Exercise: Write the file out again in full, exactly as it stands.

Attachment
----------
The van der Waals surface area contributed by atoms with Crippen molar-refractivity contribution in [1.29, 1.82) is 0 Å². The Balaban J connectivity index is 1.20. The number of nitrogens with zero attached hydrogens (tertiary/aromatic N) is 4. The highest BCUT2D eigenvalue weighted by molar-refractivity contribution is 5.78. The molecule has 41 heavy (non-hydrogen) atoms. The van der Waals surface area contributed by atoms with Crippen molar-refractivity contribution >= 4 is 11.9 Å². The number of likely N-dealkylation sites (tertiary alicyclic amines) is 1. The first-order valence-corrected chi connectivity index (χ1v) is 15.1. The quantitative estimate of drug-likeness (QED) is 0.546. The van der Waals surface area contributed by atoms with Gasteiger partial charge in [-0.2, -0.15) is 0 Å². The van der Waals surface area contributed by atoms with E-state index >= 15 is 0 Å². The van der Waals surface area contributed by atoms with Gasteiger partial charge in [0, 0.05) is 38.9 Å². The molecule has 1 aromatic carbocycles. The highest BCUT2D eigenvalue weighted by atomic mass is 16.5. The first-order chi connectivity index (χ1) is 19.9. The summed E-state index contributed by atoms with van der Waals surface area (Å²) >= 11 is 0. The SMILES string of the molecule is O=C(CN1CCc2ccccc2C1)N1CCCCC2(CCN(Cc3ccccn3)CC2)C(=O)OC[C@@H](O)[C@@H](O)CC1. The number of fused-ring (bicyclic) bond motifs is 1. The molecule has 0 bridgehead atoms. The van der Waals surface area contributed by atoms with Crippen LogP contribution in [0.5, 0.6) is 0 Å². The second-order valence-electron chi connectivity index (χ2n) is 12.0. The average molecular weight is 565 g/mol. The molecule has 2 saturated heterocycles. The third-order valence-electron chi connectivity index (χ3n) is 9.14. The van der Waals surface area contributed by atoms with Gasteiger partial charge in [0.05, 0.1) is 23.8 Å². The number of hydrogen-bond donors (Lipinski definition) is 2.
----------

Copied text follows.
The van der Waals surface area contributed by atoms with Crippen molar-refractivity contribution in [1.29, 1.82) is 0 Å². The Balaban J connectivity index is 1.20. The number of nitrogens with zero attached hydrogens (tertiary/aromatic N) is 4. The highest BCUT2D eigenvalue weighted by molar-refractivity contribution is 5.78. The molecule has 41 heavy (non-hydrogen) atoms. The van der Waals surface area contributed by atoms with Crippen molar-refractivity contribution >= 4 is 11.9 Å². The number of likely N-dealkylation sites (tertiary alicyclic amines) is 1. The first-order valence-corrected chi connectivity index (χ1v) is 15.1. The quantitative estimate of drug-likeness (QED) is 0.546. The van der Waals surface area contributed by atoms with Gasteiger partial charge in [-0.2, -0.15) is 0 Å². The van der Waals surface area contributed by atoms with E-state index >= 15 is 0 Å². The van der Waals surface area contributed by atoms with Gasteiger partial charge in [0, 0.05) is 38.9 Å². The molecule has 1 aromatic carbocycles. The highest BCUT2D eigenvalue weighted by atomic mass is 16.5. The first-order chi connectivity index (χ1) is 19.9. The summed E-state index contributed by atoms with van der Waals surface area (Å²) >= 11 is 0. The SMILES string of the molecule is O=C(CN1CCc2ccccc2C1)N1CCCCC2(CCN(Cc3ccccn3)CC2)C(=O)OC[C@@H](O)[C@@H](O)CC1. The number of fused-ring (bicyclic) bond motifs is 1. The molecule has 0 bridgehead atoms. The van der Waals surface area contributed by atoms with Crippen LogP contribution in [0.5, 0.6) is 0 Å². The second-order valence-electron chi connectivity index (χ2n) is 12.0. The average molecular weight is 565 g/mol. The molecule has 2 saturated heterocycles. The third-order valence-electron chi connectivity index (χ3n) is 9.14. The van der Waals surface area contributed by atoms with Gasteiger partial charge in [0.05, 0.1) is 23.8 Å². The number of hydrogen-bond donors (Lipinski definition) is 2.